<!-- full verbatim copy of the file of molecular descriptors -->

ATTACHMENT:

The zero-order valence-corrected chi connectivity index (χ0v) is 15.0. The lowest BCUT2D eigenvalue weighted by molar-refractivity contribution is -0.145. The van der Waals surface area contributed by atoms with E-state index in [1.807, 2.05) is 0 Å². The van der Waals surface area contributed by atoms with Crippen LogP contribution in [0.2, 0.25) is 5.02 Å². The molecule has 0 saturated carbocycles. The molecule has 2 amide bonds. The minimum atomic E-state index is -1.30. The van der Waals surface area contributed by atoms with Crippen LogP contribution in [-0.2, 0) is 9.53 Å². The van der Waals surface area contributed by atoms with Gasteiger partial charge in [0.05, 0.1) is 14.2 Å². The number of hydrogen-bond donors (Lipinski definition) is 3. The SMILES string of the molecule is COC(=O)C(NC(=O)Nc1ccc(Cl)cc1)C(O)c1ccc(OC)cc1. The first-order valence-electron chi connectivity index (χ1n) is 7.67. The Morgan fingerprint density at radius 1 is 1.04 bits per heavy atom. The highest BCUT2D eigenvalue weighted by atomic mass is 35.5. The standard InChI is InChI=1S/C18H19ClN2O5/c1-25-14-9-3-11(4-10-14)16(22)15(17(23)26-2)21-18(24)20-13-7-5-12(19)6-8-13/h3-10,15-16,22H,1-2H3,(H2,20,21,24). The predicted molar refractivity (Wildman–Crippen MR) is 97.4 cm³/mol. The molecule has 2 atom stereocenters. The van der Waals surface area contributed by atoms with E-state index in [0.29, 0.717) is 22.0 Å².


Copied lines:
The zero-order valence-corrected chi connectivity index (χ0v) is 15.0. The lowest BCUT2D eigenvalue weighted by molar-refractivity contribution is -0.145. The van der Waals surface area contributed by atoms with E-state index in [1.807, 2.05) is 0 Å². The van der Waals surface area contributed by atoms with Crippen LogP contribution in [0.2, 0.25) is 5.02 Å². The molecule has 0 saturated carbocycles. The molecule has 2 amide bonds. The minimum atomic E-state index is -1.30. The van der Waals surface area contributed by atoms with Crippen LogP contribution in [-0.2, 0) is 9.53 Å². The van der Waals surface area contributed by atoms with Gasteiger partial charge in [0.05, 0.1) is 14.2 Å². The number of hydrogen-bond donors (Lipinski definition) is 3. The SMILES string of the molecule is COC(=O)C(NC(=O)Nc1ccc(Cl)cc1)C(O)c1ccc(OC)cc1. The first-order valence-electron chi connectivity index (χ1n) is 7.67. The Morgan fingerprint density at radius 1 is 1.04 bits per heavy atom. The highest BCUT2D eigenvalue weighted by atomic mass is 35.5. The standard InChI is InChI=1S/C18H19ClN2O5/c1-25-14-9-3-11(4-10-14)16(22)15(17(23)26-2)21-18(24)20-13-7-5-12(19)6-8-13/h3-10,15-16,22H,1-2H3,(H2,20,21,24). The predicted molar refractivity (Wildman–Crippen MR) is 97.4 cm³/mol. The molecule has 2 atom stereocenters. The van der Waals surface area contributed by atoms with E-state index in [0.29, 0.717) is 22.0 Å².